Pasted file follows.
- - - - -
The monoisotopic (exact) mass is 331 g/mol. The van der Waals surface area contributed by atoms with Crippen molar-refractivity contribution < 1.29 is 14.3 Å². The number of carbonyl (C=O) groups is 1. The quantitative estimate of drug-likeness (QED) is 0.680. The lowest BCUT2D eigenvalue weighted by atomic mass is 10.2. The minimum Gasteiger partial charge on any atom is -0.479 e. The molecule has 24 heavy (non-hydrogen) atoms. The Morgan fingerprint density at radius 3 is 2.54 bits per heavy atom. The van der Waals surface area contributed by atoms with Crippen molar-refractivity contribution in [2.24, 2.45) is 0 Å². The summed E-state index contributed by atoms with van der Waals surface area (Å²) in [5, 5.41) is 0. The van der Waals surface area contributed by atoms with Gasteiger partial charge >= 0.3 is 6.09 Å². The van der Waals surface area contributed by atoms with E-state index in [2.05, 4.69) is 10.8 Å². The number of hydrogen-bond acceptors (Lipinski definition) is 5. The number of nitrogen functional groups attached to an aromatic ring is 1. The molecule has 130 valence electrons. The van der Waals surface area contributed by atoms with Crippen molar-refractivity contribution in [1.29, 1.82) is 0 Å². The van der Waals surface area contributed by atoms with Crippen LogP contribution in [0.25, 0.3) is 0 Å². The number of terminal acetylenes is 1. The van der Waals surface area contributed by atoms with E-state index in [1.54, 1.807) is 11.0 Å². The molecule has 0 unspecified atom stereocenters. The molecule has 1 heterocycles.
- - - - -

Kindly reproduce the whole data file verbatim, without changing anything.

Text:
The monoisotopic (exact) mass is 331 g/mol. The van der Waals surface area contributed by atoms with Crippen molar-refractivity contribution < 1.29 is 14.3 Å². The number of carbonyl (C=O) groups is 1. The quantitative estimate of drug-likeness (QED) is 0.680. The lowest BCUT2D eigenvalue weighted by atomic mass is 10.2. The minimum Gasteiger partial charge on any atom is -0.479 e. The molecule has 24 heavy (non-hydrogen) atoms. The Morgan fingerprint density at radius 3 is 2.54 bits per heavy atom. The van der Waals surface area contributed by atoms with Crippen molar-refractivity contribution in [2.24, 2.45) is 0 Å². The summed E-state index contributed by atoms with van der Waals surface area (Å²) in [5, 5.41) is 0. The van der Waals surface area contributed by atoms with Gasteiger partial charge >= 0.3 is 6.09 Å². The van der Waals surface area contributed by atoms with E-state index in [2.05, 4.69) is 10.8 Å². The number of hydrogen-bond acceptors (Lipinski definition) is 5. The number of nitrogen functional groups attached to an aromatic ring is 1. The molecule has 130 valence electrons. The van der Waals surface area contributed by atoms with Crippen molar-refractivity contribution in [1.29, 1.82) is 0 Å². The van der Waals surface area contributed by atoms with Crippen LogP contribution in [0.25, 0.3) is 0 Å². The number of terminal acetylenes is 1. The van der Waals surface area contributed by atoms with E-state index in [1.54, 1.807) is 11.0 Å². The molecule has 0 unspecified atom stereocenters. The molecule has 1 heterocycles.